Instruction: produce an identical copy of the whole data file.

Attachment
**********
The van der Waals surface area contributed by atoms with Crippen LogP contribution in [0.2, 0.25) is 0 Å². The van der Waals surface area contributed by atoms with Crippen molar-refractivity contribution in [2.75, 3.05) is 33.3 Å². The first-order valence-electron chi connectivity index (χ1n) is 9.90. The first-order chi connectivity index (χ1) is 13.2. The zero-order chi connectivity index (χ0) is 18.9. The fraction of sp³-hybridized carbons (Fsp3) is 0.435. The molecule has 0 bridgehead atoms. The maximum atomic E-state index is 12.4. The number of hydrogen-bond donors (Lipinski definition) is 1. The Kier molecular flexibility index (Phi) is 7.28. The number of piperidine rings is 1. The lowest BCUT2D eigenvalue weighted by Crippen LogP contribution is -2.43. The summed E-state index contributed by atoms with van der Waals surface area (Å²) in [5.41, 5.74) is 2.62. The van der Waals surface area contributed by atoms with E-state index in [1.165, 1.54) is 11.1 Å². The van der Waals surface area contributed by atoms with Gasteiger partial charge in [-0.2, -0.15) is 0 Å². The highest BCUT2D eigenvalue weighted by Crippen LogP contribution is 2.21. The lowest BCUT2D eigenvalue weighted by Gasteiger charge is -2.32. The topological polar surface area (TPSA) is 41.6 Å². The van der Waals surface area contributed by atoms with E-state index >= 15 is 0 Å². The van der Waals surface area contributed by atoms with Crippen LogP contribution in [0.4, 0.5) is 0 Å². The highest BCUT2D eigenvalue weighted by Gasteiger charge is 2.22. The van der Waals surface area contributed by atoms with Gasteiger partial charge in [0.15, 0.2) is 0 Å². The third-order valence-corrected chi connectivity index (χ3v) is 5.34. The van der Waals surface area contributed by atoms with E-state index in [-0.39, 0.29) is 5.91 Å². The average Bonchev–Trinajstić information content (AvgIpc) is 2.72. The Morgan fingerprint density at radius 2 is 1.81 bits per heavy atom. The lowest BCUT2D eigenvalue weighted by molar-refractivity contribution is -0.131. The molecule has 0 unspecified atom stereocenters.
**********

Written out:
The van der Waals surface area contributed by atoms with Crippen LogP contribution in [0.2, 0.25) is 0 Å². The van der Waals surface area contributed by atoms with Crippen molar-refractivity contribution in [2.75, 3.05) is 33.3 Å². The first-order valence-electron chi connectivity index (χ1n) is 9.90. The first-order chi connectivity index (χ1) is 13.2. The zero-order chi connectivity index (χ0) is 18.9. The fraction of sp³-hybridized carbons (Fsp3) is 0.435. The molecule has 0 bridgehead atoms. The maximum atomic E-state index is 12.4. The number of hydrogen-bond donors (Lipinski definition) is 1. The Kier molecular flexibility index (Phi) is 7.28. The number of piperidine rings is 1. The lowest BCUT2D eigenvalue weighted by Crippen LogP contribution is -2.43. The summed E-state index contributed by atoms with van der Waals surface area (Å²) in [5.41, 5.74) is 2.62. The van der Waals surface area contributed by atoms with E-state index in [1.165, 1.54) is 11.1 Å². The van der Waals surface area contributed by atoms with Gasteiger partial charge in [-0.2, -0.15) is 0 Å². The highest BCUT2D eigenvalue weighted by Crippen LogP contribution is 2.21. The lowest BCUT2D eigenvalue weighted by Gasteiger charge is -2.32. The topological polar surface area (TPSA) is 41.6 Å². The van der Waals surface area contributed by atoms with E-state index >= 15 is 0 Å². The van der Waals surface area contributed by atoms with Crippen LogP contribution in [0.4, 0.5) is 0 Å². The highest BCUT2D eigenvalue weighted by Gasteiger charge is 2.22. The van der Waals surface area contributed by atoms with Gasteiger partial charge in [0.15, 0.2) is 0 Å². The third-order valence-corrected chi connectivity index (χ3v) is 5.34. The van der Waals surface area contributed by atoms with E-state index in [-0.39, 0.29) is 5.91 Å². The average Bonchev–Trinajstić information content (AvgIpc) is 2.72. The Morgan fingerprint density at radius 2 is 1.81 bits per heavy atom. The lowest BCUT2D eigenvalue weighted by molar-refractivity contribution is -0.131. The molecule has 0 unspecified atom stereocenters.